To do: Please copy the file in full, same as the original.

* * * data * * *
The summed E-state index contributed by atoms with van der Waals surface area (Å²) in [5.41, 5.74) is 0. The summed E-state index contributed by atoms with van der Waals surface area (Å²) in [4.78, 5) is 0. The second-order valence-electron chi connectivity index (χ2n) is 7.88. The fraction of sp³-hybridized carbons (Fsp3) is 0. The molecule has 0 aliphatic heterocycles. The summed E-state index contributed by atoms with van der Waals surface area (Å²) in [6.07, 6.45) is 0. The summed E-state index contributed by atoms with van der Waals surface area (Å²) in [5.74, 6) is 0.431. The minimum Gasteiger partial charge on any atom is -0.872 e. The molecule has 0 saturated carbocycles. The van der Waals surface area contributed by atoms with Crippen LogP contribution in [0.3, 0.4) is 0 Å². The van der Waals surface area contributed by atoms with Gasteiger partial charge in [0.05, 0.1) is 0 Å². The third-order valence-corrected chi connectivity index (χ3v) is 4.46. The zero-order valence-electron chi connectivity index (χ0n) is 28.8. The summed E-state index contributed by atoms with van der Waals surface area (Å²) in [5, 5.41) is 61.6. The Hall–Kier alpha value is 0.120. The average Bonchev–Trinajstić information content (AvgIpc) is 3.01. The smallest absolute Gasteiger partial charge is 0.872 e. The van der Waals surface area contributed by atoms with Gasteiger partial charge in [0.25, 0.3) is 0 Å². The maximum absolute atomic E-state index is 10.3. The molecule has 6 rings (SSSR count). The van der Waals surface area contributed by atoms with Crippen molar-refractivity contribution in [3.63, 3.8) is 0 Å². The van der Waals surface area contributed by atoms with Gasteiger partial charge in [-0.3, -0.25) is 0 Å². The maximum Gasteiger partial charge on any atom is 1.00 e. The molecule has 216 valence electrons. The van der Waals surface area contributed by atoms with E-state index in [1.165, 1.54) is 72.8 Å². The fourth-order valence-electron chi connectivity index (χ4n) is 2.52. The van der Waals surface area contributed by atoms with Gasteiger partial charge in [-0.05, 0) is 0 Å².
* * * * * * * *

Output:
The summed E-state index contributed by atoms with van der Waals surface area (Å²) in [5.41, 5.74) is 0. The summed E-state index contributed by atoms with van der Waals surface area (Å²) in [4.78, 5) is 0. The second-order valence-electron chi connectivity index (χ2n) is 7.88. The fraction of sp³-hybridized carbons (Fsp3) is 0. The molecule has 0 aliphatic heterocycles. The summed E-state index contributed by atoms with van der Waals surface area (Å²) in [6.07, 6.45) is 0. The summed E-state index contributed by atoms with van der Waals surface area (Å²) in [5.74, 6) is 0.431. The minimum Gasteiger partial charge on any atom is -0.872 e. The molecule has 0 saturated carbocycles. The van der Waals surface area contributed by atoms with Crippen LogP contribution in [0.3, 0.4) is 0 Å². The van der Waals surface area contributed by atoms with Gasteiger partial charge in [0.05, 0.1) is 0 Å². The third-order valence-corrected chi connectivity index (χ3v) is 4.46. The zero-order valence-electron chi connectivity index (χ0n) is 28.8. The summed E-state index contributed by atoms with van der Waals surface area (Å²) in [5, 5.41) is 61.6. The Hall–Kier alpha value is 0.120. The average Bonchev–Trinajstić information content (AvgIpc) is 3.01. The smallest absolute Gasteiger partial charge is 0.872 e. The van der Waals surface area contributed by atoms with Gasteiger partial charge in [0.25, 0.3) is 0 Å². The maximum absolute atomic E-state index is 10.3. The molecule has 6 rings (SSSR count). The van der Waals surface area contributed by atoms with Crippen molar-refractivity contribution in [3.63, 3.8) is 0 Å². The van der Waals surface area contributed by atoms with Gasteiger partial charge in [-0.3, -0.25) is 0 Å². The maximum Gasteiger partial charge on any atom is 1.00 e. The molecule has 216 valence electrons. The van der Waals surface area contributed by atoms with E-state index in [1.165, 1.54) is 72.8 Å². The fourth-order valence-electron chi connectivity index (χ4n) is 2.52. The van der Waals surface area contributed by atoms with Gasteiger partial charge in [-0.05, 0) is 0 Å².